If you don’t want to pan fry the tortillas, you have options. You can soften them in the oven or in the microwave.
Alternative Methods to Soften Corn Tortillas
For the oven, brush each side of the tortilla with a little water. Place the stack of tortillas in a piece of foil and fold it up into a little packet. Heat the tortillas at 350°F for about 10 minutes. Let them cool just a few minutes before using.
For the microwave, start off by brushing each side with a little water just like with the oven. Place the stack of tortillas on a microwave safe plate and microwave for about 25-30 seconds. If it’s not hot enough, increase the microwave time 15-20 seconds more.
For either method, be sure to brush only one side of the tortilla and you’ll want a really thin layer of water. If you add too much water, the tortilla will get much too soft and they’ll stick together.
Don’t be afraid to use corn tortillas. You really can make them soft and pliable. I’ve written more extensive details for softening corn tortillas.
Using Flour Tortillas
I’ve used corn tortillas for more authenticity but you can use blanca flour tortillas, if you prefer. Be sure to heat them up a little.
Flour tortillas come in various sizes so be sure to get the ones marked “Taco” instead of the ones marked “Fajita” or “Burrito”. These are certainly tasty alternatives, but you have to watch to ensure your tortilla will fit inside your baking pan.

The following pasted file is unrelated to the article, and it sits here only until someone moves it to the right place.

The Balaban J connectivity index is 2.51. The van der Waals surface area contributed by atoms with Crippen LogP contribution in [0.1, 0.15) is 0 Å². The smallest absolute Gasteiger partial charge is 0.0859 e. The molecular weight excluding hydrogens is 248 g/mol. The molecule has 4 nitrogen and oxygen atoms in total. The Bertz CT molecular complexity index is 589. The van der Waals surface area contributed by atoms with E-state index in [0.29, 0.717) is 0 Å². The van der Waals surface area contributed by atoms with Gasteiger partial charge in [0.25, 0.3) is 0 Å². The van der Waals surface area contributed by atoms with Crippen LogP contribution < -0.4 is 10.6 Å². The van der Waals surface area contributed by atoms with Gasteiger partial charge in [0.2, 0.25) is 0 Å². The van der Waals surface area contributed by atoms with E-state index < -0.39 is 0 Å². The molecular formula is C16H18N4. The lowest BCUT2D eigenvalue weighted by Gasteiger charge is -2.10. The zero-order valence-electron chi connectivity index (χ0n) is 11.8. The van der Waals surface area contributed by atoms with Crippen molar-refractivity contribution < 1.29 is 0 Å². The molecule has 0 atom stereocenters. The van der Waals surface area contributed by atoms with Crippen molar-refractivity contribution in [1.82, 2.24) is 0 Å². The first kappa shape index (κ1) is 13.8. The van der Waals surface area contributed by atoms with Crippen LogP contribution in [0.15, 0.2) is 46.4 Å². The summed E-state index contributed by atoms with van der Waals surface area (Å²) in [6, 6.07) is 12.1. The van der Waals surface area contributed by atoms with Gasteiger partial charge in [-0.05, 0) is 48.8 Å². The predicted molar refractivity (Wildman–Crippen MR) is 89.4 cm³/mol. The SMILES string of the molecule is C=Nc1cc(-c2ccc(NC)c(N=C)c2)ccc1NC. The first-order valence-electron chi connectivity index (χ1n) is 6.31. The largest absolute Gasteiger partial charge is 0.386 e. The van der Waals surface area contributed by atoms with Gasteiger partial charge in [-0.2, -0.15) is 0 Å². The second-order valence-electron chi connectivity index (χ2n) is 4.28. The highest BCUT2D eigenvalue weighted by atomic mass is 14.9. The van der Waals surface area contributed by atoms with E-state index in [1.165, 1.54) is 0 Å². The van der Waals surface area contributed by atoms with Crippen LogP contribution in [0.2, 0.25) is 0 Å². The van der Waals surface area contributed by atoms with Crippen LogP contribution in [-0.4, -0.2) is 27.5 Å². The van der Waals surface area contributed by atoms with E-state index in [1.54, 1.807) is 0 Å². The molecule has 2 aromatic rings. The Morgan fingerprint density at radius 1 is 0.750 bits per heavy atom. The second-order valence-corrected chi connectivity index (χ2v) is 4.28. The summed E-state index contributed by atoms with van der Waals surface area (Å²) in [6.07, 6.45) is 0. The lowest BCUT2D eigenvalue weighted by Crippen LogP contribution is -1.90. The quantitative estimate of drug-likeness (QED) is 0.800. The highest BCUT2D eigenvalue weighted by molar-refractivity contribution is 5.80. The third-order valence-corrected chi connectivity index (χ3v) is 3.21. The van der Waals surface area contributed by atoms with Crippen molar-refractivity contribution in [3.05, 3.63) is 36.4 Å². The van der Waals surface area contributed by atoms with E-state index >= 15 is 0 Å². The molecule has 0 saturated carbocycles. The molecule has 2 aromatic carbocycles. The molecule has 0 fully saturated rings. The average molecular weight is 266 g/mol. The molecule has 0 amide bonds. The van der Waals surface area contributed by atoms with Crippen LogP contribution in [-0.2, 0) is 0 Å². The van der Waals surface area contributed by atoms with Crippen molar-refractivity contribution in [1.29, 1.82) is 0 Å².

You will split your filling evenly to the 16 tortillas. That’s about two tablespoons spinach mixture and one or two tablespoons cheese mixture.
Roll up the enchiladas and place them seam side down in your pan. If you’ve made enchiladas before, you may have added a layer of sauce before the rolled enchiladas. I decided not to do this because I had already fried the tortillas in a bit of oil. They didn’t need any extra moisture on the bottom.
If you use a different method of cooking the tortillas, like in the oven or microwave mentioned above, place a thin layer of the sauce evenly in the bottom.
You may need a little more sauce than stated in the recipe. Go ahead and pick up two jars of the sauce because it’s great to add when plating or with tortilla chips.
I used two 9×13 pans for these enchiladas and that worked really well for the 8″ tortillas.
Once you have all the tortillas rolled, pour half the verde salsa down the center most part of the pan. You want to leave some of the open ends unsauced. This allows the enchiladas to crisp up a bit at the edges.
More Mexican Food
If you’ve followed my website for long, you will already know how much I love Mexican food. Pizza and Mexican food. Yum! Here are some other recipes to try.
- Homemade Chorizo and Ground Beef Tamales
- Easy Chicken Tacos with Mole Sauce
- Chicken Tinga Tacos Dorados Fried Tacos
- Creamy Salsa Chicken Enchiladas
If you’re looking for another meatless enchilada alternative, try these Cheese Enchiladas with Roasted Poblano Peppers.